I must have missed Tarras first time around, despite the fact I was into the Scots Celtic rock scene at the time. I was impressed by the first few bars of track one, nice strings, drum and fiddle which seemed to promise good things, and it did not disappoint. I hope lead singer Ben Murray does not mind me comparing him to Seth Lakeman, but his voice is quite similar, having that melancholy yet youthful quality. That opening track ‘The Joys of Brotherhood’ was performed on Mike Harding’s Radio 2 show last year, and though modern, does have a swipe of those ‘come-all-ye’ agricultural worksongs.
Followed swiftly by their own version of traditional maritime murder ballad, ‘New York Trader’, this has a dramatic, almost sinister delivery as we hear the tale of the wicked captain who confesses his murderous deeds to his bo’sun. The music neatly reflects the action, culminating in a calmer tone as the evil captain is thrown overboard by his terrified crew, and the sea ceases to rave.
The band’s other trad piece ‘The Red Haired Man’s Wife’ was my particular favourite; in comparing it with the Dubliners’ rendition, it is a powerful, passionate plea of the young man to his married ex. The drama in the sound is almost like Steeleye Span’s approach to ballads, a driving, rocky feel making the story all the more attractive. Definitely will be putting that one on the iPod!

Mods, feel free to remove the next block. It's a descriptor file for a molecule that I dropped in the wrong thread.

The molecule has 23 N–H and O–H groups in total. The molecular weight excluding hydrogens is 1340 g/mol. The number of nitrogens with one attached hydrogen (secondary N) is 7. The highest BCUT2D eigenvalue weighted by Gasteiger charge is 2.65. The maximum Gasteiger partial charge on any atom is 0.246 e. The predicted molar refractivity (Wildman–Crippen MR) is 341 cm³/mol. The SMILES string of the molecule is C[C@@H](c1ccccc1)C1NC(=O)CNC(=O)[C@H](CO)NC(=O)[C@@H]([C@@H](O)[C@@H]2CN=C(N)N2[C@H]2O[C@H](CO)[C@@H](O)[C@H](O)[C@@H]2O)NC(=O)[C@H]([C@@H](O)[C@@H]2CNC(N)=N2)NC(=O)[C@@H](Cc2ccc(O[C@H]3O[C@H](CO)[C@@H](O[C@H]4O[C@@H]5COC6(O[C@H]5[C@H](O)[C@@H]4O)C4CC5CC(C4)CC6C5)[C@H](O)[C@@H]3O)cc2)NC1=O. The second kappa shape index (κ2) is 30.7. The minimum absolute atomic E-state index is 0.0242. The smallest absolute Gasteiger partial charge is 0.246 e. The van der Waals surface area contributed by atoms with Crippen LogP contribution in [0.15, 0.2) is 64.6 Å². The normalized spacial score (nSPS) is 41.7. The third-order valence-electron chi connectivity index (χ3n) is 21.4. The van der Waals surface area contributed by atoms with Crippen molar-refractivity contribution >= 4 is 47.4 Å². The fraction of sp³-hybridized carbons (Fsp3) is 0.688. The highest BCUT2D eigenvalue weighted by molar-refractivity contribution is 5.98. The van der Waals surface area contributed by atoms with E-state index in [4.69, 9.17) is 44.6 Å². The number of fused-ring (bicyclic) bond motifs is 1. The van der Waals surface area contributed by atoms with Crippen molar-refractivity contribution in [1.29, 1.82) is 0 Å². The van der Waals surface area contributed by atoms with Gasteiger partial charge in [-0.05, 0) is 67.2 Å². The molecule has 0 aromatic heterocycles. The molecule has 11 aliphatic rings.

‘Windows‘ and ‘Standing‘ just didn’t appeal to me at all, but then, I’m a folkie, and they sounded too much like contemporary chart songs for me. Definitely liked ‘The River Is Dark’, which is the gothic opposite of ‘Red-Haired Man’s Wife’, the cheated lover telling his woman to pack her bags. It occurred to me that the album title ‘Warn the Waters’ could refer to New York Trader and River is Dark – perhaps the sea spirits are warned to expect the arrival of both the murderous seaman and the wicked lover in their depths? If so, that gives the whole album a dark sense of loss, anxiety and confusion.
Taken as a whole, this is likely to be a good return to the scene for the band, as there is appeal for both folkies and the modern post-pop audience. For me this is a good representation of the modern English folk sound, but still shows clear influences of my old favourites, such as Steeleye Span and Fairport Convention.
Review by: Fiona-Jane Brown
Warn the waters is released on Horsefly (via Proper) on June 11th 2012
01 The Joys Of Brotherhood
02 New York Trader
04 Red Haired Man’s Wife
05 Fourth Wheel
08 The Vine
09 She Won’t Wait
10 The River is Dark
Not on album:
Saturday 2nd June 2012 – Ireby Festival
Thursday 14th June 2012 – The Cluny, Ouseburn Warehouse, Lime St, Newcastle upon Tyne, Tyne and Wear. NE1 2PQ
Saturday 16th June 2012 – Pennine Fells Music Weekend, Killhope wheel, The North of England Lead Mining Museum, Upper Weardale, Co Durham, DL13 1AR
Sunday 17 June 2012 – Ravenstonedale festival, High greenside farm, Cumbria, CA17 4LU
Friday 10th August 2012 – Cropredy, Oxfordshire, OX17
Friday 17th August 2012 – Broadstairs Folk Week, Broadstairs, Pierremont Hall, Broadstairs, Kent. CT10 1JX